Article

Application of satellite infrared data for mapping of thermal plume contamination in coastal ecosystem of Korea.

Ocean Satellite Research Group, Korea Ocean Research and Development Institute, Ansan, P.O. Box 29, Seoul 425-600, Korea.
Marine Environmental Research (Impact Factor: 2.33). 04/2006; 61(2):186-201. DOI: 10.1016/j.marenvres.2005.09.001
Source: PubMed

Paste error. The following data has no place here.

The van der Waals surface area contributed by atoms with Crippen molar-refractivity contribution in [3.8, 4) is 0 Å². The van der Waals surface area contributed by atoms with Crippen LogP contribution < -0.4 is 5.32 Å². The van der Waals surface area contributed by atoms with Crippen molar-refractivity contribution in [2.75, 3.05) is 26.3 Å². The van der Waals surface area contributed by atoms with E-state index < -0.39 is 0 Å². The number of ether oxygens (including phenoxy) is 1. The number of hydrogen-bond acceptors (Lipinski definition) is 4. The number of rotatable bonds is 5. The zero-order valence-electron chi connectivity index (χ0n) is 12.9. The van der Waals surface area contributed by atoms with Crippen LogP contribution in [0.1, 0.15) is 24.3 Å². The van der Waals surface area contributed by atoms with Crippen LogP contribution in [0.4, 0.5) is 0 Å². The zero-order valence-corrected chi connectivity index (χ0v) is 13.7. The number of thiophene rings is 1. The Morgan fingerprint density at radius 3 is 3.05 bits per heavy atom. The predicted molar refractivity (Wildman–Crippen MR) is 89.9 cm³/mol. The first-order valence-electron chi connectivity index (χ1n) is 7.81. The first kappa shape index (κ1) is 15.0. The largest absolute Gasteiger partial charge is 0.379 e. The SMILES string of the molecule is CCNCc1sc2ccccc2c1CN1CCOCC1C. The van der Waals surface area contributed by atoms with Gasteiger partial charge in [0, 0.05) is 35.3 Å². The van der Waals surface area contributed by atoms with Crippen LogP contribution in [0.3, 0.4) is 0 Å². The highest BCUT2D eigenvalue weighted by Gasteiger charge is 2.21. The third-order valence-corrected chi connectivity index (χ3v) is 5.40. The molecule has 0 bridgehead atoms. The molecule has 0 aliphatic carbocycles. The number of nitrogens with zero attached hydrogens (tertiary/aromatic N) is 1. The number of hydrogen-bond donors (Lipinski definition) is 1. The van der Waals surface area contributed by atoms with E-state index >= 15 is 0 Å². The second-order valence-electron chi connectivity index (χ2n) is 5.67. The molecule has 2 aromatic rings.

ABSTRACT The 5900 MW Younggwang nuclear power station on the west coast of Korea discharges warm water affecting coastal ecology [KORDI report (2003). Wide area observation of the impact of the operation of Younggwang nuclear power plant 5 and 6, No. BSPI 319-00-1426-3, KORDI, Seoul, Korea]. Here the spatial and temporal characteristics of the thermal plume signature of warm water are reported from a time series (1985-2003) of space-borne, thermal infrared data from Landsat and National Oceanic and Atmospheric Administration (NOAA) satellites. Sea surface temperature (SST) were characterized using advanced very high resolution radiometer data from the NOAA satellites. These data demonstrated the general pattern and extension of the thermal plume signature in the Younggwang coastal areas. In contrast, the analysis of SST from thematic mapper data using the Landsat-5 and 7 satellites provided enhanced information about the plume shape, dimension and direction of dispersion in these waters. The thermal plume signature was detected from 70 to 100 km to the south of the discharge during the summer monsoon and 50 to 70 km to the northwest during the winter monsoon. The mean detected plume temperature was 28 degrees C in summer and 12 degrees C in winter. The DeltaT varied from 2 to 4 degrees C in winter and 2 degrees C in summer. These values are lower than the re-circulating water temperature (6-9 degrees C). In addition the temperature difference between tidal flats and offshore (SSTtidal flats - SSToffsore) was found to vary from 5.4 to 8.5 degrees C during the flood tides and 3.5 degrees C during the ebb tide. The data also suggest that water heated by direct solar radiation on the tidal flats during the flood tides might have been transported offshore during the ebb tide. Based on these results we suggest that there is an urgent need to protect the health of Younggwang coastal marine ecosystem from the severe thermal impact by the large quantity of warm water discharged from the Younggwang nuclear power plant.

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